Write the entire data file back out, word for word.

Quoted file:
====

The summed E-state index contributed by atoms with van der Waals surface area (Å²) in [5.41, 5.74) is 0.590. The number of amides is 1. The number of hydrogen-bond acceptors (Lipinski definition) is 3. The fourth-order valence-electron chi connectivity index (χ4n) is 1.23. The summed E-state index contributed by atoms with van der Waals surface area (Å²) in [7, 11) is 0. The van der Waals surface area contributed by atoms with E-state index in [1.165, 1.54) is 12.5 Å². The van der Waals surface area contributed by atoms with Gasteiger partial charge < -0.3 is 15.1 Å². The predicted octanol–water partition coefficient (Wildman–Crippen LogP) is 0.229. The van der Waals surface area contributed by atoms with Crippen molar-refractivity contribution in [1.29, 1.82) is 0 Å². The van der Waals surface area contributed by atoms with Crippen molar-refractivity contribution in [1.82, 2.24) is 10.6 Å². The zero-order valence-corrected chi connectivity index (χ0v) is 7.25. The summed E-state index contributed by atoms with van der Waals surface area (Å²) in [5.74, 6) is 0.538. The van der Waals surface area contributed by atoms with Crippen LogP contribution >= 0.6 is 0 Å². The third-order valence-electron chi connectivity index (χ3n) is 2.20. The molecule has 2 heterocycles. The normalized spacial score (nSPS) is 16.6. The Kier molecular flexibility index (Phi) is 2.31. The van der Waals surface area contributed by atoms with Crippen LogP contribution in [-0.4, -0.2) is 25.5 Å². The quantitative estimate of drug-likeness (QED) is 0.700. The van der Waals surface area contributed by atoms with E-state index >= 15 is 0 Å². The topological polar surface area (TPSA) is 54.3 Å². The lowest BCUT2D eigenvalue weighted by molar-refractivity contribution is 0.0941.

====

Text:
The summed E-state index contributed by atoms with van der Waals surface area (Å²) in [5.41, 5.74) is 0.590. The number of amides is 1. The number of hydrogen-bond acceptors (Lipinski definition) is 3. The fourth-order valence-electron chi connectivity index (χ4n) is 1.23. The summed E-state index contributed by atoms with van der Waals surface area (Å²) in [7, 11) is 0. The van der Waals surface area contributed by atoms with E-state index in [1.165, 1.54) is 12.5 Å². The van der Waals surface area contributed by atoms with Gasteiger partial charge < -0.3 is 15.1 Å². The predicted octanol–water partition coefficient (Wildman–Crippen LogP) is 0.229. The van der Waals surface area contributed by atoms with Crippen molar-refractivity contribution in [1.29, 1.82) is 0 Å². The van der Waals surface area contributed by atoms with Crippen molar-refractivity contribution in [1.82, 2.24) is 10.6 Å². The zero-order valence-corrected chi connectivity index (χ0v) is 7.25. The summed E-state index contributed by atoms with van der Waals surface area (Å²) in [5.74, 6) is 0.538. The van der Waals surface area contributed by atoms with Crippen LogP contribution >= 0.6 is 0 Å². The third-order valence-electron chi connectivity index (χ3n) is 2.20. The molecule has 2 heterocycles. The normalized spacial score (nSPS) is 16.6. The Kier molecular flexibility index (Phi) is 2.31. The van der Waals surface area contributed by atoms with Crippen LogP contribution in [-0.4, -0.2) is 25.5 Å². The quantitative estimate of drug-likeness (QED) is 0.700. The van der Waals surface area contributed by atoms with E-state index >= 15 is 0 Å². The topological polar surface area (TPSA) is 54.3 Å². The lowest BCUT2D eigenvalue weighted by molar-refractivity contribution is 0.0941.